The publication of the VCC Definitions represents a key milestone in achieving this as they (including the confirmation templates) offer a foundational platform to build consistency of documentation. Similar initiatives have been undertaken by other industry bodies. The International Emissions Trading Association (IETA) has developed documentation that spans primary and secondary over-the-counter emission markets. A few months ago IETA published a framework agreement for secondary market transactions in verified carbon credits.

This means market participants whose trades are covered by both IETA documents and ISDA documents will have a choice as to which ones to use. Different commercial and legal circumstances will drive that choice differently. The good news for participants is that:

  • ISDA worked closely with IETA in preparing the VCC Definitions so that there is alignment of the two sets of documents on their central provisions and principles to the extent possible; and
  • the publication of the VCC Definitions give participants the choice of plugging in to ISDA's existing legal and contractual frameworks for derivatives more generally.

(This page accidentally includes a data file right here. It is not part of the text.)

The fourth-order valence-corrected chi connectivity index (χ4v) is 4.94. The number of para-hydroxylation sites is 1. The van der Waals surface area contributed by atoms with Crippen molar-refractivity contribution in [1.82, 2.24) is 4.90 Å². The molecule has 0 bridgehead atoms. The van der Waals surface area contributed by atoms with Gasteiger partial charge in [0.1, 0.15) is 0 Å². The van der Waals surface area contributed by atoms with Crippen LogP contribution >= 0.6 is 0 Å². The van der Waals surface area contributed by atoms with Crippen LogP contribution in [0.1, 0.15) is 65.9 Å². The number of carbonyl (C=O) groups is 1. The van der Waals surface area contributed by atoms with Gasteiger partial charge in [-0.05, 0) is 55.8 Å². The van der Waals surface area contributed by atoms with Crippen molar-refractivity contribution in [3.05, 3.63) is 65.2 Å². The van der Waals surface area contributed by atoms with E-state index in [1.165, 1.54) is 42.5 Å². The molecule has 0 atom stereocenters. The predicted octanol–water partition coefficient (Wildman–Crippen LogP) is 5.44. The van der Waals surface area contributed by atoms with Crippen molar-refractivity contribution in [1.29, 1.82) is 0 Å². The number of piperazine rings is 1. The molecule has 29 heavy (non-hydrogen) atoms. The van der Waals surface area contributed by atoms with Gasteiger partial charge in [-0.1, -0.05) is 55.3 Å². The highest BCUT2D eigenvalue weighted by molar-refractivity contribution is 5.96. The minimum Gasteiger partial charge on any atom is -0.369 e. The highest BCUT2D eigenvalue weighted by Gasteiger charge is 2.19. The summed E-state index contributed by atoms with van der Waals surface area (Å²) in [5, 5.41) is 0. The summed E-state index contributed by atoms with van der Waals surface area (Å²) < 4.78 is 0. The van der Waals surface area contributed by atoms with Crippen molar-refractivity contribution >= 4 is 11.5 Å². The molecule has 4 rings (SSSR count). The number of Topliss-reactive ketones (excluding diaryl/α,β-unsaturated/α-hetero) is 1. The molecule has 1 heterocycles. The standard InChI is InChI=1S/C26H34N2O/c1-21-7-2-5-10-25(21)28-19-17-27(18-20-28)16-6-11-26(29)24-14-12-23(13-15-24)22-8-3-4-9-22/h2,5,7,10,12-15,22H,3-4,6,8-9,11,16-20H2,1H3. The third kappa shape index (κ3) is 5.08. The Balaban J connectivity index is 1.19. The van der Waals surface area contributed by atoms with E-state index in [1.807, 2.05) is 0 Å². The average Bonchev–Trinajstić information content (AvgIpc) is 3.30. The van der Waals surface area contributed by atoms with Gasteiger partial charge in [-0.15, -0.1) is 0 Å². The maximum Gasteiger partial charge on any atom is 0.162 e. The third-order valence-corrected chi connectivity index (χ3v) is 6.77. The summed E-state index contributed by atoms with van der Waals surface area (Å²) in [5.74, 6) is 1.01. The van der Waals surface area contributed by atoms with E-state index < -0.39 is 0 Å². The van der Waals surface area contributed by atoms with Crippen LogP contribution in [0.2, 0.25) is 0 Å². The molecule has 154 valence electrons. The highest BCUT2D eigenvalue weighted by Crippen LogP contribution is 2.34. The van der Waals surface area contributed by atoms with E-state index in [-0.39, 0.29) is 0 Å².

What are the VCC Definitions?

The VCC Definitions are a collection of definitions for terms related to physically settled spot, forward and option transactions in 'Verified Carbon Credits' or 'VCCs'.

A 'Verified Carbon Credit' is a unit measured in tCO2e, representing some form of greenhouse emission reduction, which has a unique serial number and is quantified, verified and issued into a registry account operated pursuant to a carbon standard. This carbon standard can be mandatory or voluntary, domestic or international.

The VCC Definitions also include template confirmations for spot, forward and option transactions in VCCs.

What do they do?

Essentially, the VCC Definitions seek to provide a documentary platform which will have the flexibility to support trading of VCCs across various jurisdictions, standards and registries.

With this goal in mind, the VCC Definitions (which are drafted by our colleagues at Linklaters) are crafted broadly and generically. They also contain a number of elections which allow parties to tailor the terms to their individual preferences. This means they are set up to cater for a wide range of scenarios and can:

  • be used in trade confirmations irrespective of the governing law applicable to that trade and can be used in markets and by market participants in any region globally;